>I’ve just finished reading Joachim Radkau’s biography of Max Weber (Max Weber: A Biography. Polity, Cambridge, 2009. German edition, 2005). That is Max Weber familiar as one of the three usually said to be founders of sociology, along with Émile Durkheim and Karl Marx. Weber’s work covers history, economic history, comparative religion, political and legal theory, as well as large areas of the the discipline of sociology that he helped to define. He certainly deserves to be read by philosophers, at least those who see philosophy as belonging with the knowledge of human history. One major reason, though not the only reason to read the book is in regard to his influence on Foucault. not an issue Radkau says much about, and he quotes Bourdieu more often. Another issue of interest to me, Nietzsche’s influence on Weber is not so well covered. I do not get the feeling that Radkau is either a deep or sympathetic reader of Nietzsche. He tends to reduce Nietzsche, to the most unpleasant stereotypes, and dismisses his influence on Nietzsche. Towards the end of the book he does briefly recognise some relation between Birth Of Tragedy and Weber’s late thoughts on religion and mysticism. However, he also misses other ways in which Weber may have been directly and indirectly influenced by Nietzsche, as in accounts of antique society, and of priestly classes.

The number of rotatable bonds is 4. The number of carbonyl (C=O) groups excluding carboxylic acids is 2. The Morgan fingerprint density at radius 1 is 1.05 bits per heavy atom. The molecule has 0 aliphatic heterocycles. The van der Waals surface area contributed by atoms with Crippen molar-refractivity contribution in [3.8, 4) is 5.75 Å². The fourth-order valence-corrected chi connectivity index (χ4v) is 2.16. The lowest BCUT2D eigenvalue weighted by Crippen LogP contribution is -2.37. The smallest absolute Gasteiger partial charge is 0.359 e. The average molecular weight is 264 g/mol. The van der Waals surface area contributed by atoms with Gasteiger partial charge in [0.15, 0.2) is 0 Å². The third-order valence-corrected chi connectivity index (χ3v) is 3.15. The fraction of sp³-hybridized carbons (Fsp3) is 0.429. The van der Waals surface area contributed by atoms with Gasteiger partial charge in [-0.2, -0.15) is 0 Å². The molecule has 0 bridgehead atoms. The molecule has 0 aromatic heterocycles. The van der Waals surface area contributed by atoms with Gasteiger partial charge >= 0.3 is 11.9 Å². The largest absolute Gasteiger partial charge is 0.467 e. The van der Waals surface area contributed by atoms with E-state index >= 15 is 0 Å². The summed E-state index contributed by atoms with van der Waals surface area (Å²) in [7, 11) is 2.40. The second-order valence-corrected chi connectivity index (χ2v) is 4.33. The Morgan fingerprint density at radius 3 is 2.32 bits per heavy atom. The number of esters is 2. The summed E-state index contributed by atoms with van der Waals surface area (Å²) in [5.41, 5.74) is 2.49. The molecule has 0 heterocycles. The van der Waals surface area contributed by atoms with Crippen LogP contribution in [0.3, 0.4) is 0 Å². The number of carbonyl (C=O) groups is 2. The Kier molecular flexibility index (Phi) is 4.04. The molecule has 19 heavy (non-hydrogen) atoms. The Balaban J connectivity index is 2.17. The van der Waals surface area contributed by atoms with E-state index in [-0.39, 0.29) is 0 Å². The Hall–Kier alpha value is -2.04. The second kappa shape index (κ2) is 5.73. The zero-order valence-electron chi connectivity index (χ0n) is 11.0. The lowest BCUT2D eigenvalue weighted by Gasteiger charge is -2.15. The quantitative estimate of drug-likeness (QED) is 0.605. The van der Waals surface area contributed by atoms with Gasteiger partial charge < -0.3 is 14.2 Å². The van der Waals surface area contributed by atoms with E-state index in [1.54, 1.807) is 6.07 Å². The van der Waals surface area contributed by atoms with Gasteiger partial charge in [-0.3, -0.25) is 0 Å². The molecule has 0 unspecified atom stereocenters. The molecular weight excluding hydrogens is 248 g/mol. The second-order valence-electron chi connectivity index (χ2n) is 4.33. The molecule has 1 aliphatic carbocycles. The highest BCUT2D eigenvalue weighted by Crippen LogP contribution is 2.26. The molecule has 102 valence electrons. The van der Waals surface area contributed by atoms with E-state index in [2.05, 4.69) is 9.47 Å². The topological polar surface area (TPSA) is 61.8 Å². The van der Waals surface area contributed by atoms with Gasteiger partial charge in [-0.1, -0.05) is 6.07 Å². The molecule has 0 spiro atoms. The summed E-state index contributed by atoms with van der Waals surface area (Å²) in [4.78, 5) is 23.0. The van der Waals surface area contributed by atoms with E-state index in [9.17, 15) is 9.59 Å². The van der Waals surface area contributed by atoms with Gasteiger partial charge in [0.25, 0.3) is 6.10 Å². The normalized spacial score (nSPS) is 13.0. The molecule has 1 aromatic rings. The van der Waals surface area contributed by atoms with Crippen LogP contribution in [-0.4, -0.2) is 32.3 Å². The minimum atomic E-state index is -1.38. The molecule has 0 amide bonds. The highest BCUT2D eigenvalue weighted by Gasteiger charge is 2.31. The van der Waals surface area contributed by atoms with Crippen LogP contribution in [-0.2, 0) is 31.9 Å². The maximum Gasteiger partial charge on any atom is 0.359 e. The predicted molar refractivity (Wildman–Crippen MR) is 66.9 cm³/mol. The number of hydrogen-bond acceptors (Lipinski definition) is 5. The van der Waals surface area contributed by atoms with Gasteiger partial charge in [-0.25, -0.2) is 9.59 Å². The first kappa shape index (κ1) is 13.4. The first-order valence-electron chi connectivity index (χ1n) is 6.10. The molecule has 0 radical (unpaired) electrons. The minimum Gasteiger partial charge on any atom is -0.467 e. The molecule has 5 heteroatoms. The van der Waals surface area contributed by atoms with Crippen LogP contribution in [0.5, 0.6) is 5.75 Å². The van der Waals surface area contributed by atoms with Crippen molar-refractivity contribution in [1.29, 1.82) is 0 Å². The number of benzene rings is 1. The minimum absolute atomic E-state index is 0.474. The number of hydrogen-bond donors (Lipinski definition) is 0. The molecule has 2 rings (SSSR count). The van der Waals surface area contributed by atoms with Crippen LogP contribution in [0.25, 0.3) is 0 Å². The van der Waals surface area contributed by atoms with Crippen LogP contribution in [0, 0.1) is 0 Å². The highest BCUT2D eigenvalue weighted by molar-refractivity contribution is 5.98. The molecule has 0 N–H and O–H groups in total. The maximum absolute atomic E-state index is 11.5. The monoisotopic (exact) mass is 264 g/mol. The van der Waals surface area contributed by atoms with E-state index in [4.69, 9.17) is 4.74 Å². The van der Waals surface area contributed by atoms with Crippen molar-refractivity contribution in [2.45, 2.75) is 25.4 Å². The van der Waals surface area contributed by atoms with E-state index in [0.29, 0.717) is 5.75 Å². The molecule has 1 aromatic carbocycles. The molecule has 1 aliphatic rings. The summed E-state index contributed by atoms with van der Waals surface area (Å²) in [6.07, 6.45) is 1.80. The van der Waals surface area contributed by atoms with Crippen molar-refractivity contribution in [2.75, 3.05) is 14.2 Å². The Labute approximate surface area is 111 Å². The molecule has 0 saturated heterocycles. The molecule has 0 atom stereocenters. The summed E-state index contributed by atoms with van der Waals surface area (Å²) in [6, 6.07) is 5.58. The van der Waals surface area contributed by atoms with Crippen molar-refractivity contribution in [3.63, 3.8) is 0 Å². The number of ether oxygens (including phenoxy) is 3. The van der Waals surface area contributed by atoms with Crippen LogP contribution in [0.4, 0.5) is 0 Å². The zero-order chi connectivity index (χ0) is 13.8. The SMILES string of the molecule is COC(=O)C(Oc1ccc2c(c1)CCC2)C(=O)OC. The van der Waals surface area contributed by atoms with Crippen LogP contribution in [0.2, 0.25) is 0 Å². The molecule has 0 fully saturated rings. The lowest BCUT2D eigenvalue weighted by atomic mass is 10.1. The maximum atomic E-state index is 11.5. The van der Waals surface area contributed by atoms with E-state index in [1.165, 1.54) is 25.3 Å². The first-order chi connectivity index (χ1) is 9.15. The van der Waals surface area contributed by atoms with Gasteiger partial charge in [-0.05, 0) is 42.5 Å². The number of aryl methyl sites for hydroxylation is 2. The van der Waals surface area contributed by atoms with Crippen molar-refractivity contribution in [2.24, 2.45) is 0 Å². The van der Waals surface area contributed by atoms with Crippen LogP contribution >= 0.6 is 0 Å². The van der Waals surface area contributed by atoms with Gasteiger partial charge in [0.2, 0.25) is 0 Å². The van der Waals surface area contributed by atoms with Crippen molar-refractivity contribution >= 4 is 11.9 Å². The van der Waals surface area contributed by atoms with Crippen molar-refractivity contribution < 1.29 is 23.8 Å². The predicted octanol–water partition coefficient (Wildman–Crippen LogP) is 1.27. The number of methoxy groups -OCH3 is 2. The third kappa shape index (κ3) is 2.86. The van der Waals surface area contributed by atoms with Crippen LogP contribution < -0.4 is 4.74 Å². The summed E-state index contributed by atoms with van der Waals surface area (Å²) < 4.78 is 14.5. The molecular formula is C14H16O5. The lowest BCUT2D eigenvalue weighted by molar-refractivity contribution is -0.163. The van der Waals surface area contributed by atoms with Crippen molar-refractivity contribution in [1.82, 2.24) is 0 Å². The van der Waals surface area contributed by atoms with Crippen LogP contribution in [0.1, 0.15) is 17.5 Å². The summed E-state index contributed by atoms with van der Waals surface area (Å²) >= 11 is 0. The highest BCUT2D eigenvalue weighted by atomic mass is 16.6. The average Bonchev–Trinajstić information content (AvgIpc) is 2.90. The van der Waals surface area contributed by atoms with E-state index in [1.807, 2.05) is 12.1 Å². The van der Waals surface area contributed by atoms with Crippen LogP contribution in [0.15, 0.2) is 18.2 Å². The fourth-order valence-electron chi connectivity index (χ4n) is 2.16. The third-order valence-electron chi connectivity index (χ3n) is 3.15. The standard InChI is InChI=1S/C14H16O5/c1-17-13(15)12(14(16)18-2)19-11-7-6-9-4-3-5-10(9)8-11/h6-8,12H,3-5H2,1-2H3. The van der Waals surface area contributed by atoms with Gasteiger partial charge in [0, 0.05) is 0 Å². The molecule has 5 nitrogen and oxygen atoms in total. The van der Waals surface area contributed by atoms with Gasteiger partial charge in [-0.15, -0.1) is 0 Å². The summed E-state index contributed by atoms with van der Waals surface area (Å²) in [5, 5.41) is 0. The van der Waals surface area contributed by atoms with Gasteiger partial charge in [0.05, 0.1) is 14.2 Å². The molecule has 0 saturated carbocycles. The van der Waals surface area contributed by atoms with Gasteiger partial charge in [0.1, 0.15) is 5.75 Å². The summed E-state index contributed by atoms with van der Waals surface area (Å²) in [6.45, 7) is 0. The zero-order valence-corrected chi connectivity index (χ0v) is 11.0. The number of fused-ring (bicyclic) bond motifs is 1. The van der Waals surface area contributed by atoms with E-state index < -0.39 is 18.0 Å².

The biography has a lot of detail about Weber’s private life, ‘nervous’ problems, difficulties with his family, particularly his mother and his wife. His wife, Marianne was nevertheless a great intellectual partner and a famous feminist thinker in her own time. There’s also plenty of material about German politics, academic life, the places Weber visited, and so on.
I certainly think this is a book anyone interested in Weber should read, and there are plenty of people who don’t know much about Weber who would be very interested if they studied him.
He was one of the great unifying thinkers about history, politics, social and economic life, the rational and less rational ways that humans deal with life. As Radkau rightly emphasises, Weber’s approach os very passionate as well as very scholarly. Radkau goes so far as to suggest that Weber identified with the Old Testament prophets as a passionate revealer of difficult truths. Whether or not that is justified claim, Weber writes from a point of view which aims for truth rather than value judgment, but in doing so creates a great passion of the search for truth, the conditions for truth to emerge, and the other values which may be linked with truth.
Radkau says bit more than is necessary to my mind on the issue of whether Weber’s idea of the Charismatic politician pre-advocates Hitler in anyway, and the same for Weber’s form of nationalism. As Radkau shows, there is no connection, but he gives the idea that there might be a bit too much tolerance to my mind, and a hasty reader might misunderstand this.